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RE: Anyone ever had a "Sports Hernia" aka: "Sportsman's hernia", "Gilmore's groin
My PT regimen was simply that of a pelvic and abdominal rehab. Pelvic tilts, Swiss ball work, adductor, abductor, hip flexors, stretches etc. I have probably 25 pages of exercises ive been doing. Also the clinic i go to mobilizes my back and uses a technique called ASTYM. you can look that one up it is a miracle worker. Very painful but i believe it is a huge reason i recovered as well as i did. It combats scar tissue buildup and helps the muscle to heal correctly (this was important to me because after my injury i did not follow proper injury procedures). I would like to know myself though what a Sport hernia specific therapy protocol includes. Players like Jamal Mashburn has our injury and chose therapy and were successful. He went to a special doc for it and i know they exist mostly up north where hockey is prevalent. Id like to get my hands on that info and put together a therapy regimen for AP. My brother is a general surgeon and though his knowledge of the injury is very limited he has made some valid points about SH surgery that are interesting.
1 - it seems like there is no definitive procedure for repair. many doctors apply many different approaches they call their own.
2 - also there are so many different variants of AP that it seems like there would be a different approach used for each one. not just one approach for all by each doc. also, to label someone with AP (utilizing the 15 or so variants) you could pretty much do so, so long as the patient has groin or abdominal pain that is muscular in nature and is taking a while to heal.
3 - with all the different treatments of the different injuries by different doctors it would seem success would be low as is understanding by many (rightfully so). however the docs say they have a high success rate. What is in common with most repairs is the incision and the cutting or removal and reattachment of muscles. When you do this he said you can sever nerves and cause numbness in that area. which could be a reason why they are considered successful. He finds it hard to believe a soft tissue injury would simply not heal, but finds it totally believable that nerve damage done from a soft tissue injury could cause everlasting pain that could be remedied by severing the nerve or removing it (which some docs do during their surgery).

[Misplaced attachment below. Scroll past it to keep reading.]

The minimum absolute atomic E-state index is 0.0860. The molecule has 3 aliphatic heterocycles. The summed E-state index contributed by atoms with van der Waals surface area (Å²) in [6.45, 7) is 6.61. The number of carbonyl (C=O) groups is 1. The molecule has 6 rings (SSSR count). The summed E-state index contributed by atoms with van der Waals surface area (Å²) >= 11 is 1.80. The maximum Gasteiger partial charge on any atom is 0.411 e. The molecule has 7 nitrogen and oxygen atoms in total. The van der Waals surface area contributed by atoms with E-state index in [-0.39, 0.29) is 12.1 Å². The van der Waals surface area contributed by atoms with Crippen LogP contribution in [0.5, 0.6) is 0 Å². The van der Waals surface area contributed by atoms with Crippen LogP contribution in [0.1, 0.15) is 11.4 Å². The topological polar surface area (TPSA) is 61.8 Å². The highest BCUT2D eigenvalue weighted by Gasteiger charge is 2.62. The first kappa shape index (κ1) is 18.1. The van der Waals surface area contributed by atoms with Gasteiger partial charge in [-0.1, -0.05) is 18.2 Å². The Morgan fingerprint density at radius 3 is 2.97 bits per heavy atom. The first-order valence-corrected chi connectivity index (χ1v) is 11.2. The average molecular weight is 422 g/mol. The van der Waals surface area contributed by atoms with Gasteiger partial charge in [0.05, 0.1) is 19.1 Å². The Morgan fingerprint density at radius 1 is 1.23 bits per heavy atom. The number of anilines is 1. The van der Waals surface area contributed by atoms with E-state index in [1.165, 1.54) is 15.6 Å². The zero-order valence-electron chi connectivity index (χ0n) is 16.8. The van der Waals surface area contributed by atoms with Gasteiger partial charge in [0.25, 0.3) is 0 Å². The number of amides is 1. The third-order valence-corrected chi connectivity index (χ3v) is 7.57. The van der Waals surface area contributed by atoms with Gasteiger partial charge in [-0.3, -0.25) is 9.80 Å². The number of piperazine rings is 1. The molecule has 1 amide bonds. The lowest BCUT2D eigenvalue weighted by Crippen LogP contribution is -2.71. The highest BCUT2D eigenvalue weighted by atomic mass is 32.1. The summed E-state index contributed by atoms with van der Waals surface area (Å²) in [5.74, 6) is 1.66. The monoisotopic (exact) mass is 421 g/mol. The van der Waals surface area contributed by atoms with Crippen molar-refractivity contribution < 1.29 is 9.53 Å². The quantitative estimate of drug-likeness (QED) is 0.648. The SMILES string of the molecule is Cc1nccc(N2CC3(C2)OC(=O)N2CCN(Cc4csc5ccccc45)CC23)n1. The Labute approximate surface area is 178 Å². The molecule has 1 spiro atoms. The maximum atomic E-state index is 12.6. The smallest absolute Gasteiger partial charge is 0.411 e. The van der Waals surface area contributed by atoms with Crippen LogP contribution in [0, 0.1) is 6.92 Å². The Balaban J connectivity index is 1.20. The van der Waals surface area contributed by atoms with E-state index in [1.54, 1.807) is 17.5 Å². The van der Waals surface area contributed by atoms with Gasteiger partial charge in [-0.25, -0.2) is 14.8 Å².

If this is true wed be better off with PT and chryo therapy as surgery only introduces more scar tissue. He said as a surgeon the saying is "if you operate for pain, that is what you will get". This is unless of course you have a definitive, pinpointed injury that is shown either on imagery or in exploratory surgery. He found it crazy that a doctor would perform surgery on someone without definitive findings, and based only on patient history and physical examination. It does seem a bit half hazard to me. Although you cannot deny that people have been helped and gotten better by the surgery. dont get me wrong it is a viable option, but i think we should be giving PT a shot with patience in mind. and i think the medical community should be looking into this deeper. there are folks with multiple surgeries and still pain. that should be unacceptable. (sorry long winded) as i said b4 though if anyone has any info on a doc or PT who has an AP specific rehab regimen i would love to see it!

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